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Santa Teresa la Antigua / Ex Teresa Arte Actual

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Santa Teresa la Antigua Ex Teresa Arte Actual
Photo: Fernan on Wikimedia Commons


The Santa Teresa la Antigua church and monastery complex is today home to the Ex Teresa Arte Actual contemporary artspace. Focused primarily on non-object and artistic process practices, it’s the place for installation, performance, sound art, video art, and multimedia works.

The space also acts as a laboratory for the contemporary art and culture of Mexico, and the world. The hope is to see culture created, and researched, while offering support that includes installation, performance and multimedia space. The Ex Teresa also as a promoter for experimental art.

The organization works to offer production of regular performance programs, that include contemporary music concerts, film and video projections, art installations, sound art, and multimedia shows. A center for documentation also maintains and audiovisual and photographic collection.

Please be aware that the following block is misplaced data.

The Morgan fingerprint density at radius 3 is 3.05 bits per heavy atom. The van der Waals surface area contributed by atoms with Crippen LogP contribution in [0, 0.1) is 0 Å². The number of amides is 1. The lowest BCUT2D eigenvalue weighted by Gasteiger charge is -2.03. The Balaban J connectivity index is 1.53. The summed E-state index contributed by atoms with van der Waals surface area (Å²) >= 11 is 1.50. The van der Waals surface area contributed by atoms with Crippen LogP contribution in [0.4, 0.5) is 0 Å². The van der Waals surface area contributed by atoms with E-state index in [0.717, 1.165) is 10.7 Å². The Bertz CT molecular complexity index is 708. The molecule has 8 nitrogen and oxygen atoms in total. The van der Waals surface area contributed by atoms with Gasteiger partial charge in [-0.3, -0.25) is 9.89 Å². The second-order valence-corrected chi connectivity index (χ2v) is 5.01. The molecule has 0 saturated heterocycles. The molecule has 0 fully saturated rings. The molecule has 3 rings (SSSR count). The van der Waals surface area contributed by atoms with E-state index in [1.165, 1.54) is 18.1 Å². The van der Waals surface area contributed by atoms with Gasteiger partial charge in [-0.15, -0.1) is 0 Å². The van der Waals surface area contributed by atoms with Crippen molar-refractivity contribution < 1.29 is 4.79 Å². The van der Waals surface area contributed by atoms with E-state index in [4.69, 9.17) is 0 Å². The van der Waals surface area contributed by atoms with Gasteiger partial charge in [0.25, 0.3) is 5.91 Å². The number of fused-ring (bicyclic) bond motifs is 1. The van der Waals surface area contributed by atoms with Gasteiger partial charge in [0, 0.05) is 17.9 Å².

The Building

The church of Santa Teresa la Antigua was part of a Carmelite monastery. Built in the 17th century, it was at first called the “Convent of San José of the Carmelites.” The majority of the building is the design of the architect Cristóbal de Medina Vargas (1635 – 1699).

Still one of the strongest examples of the architecture of the New Spanish Baroque, the complex was modified in the late 17th and 18th centuries. The main entrance has double quarried Solomonic columns and a majestic dome was erected by the architect, Lorenzo de la Hidalga, in only the mid-19th century.

  • An iconic, highly-venerated, image within the temple is known as the Christ of Santa Teresa.  

With the Reformation of the 1860s, the complex was siezed by the government. Thereafter it was used as a warehouse and military barracks. Parts were rebuilt to 19th century tastes, and parts were used as schools, and as the national school of dentistry. Soon thereafter, the Rector of the National University moved in. This section is today known as the Palace of University Autonomy, and it hosts some of the best places for viewing the larger Santa Teresa complex.

Of the original structure,  the main nave and chapels are preserved. Of the interiors, some of the former splendor can be seen. Of particular note is the Chapel of Christ of Santa Teresa with the image mentioned above.


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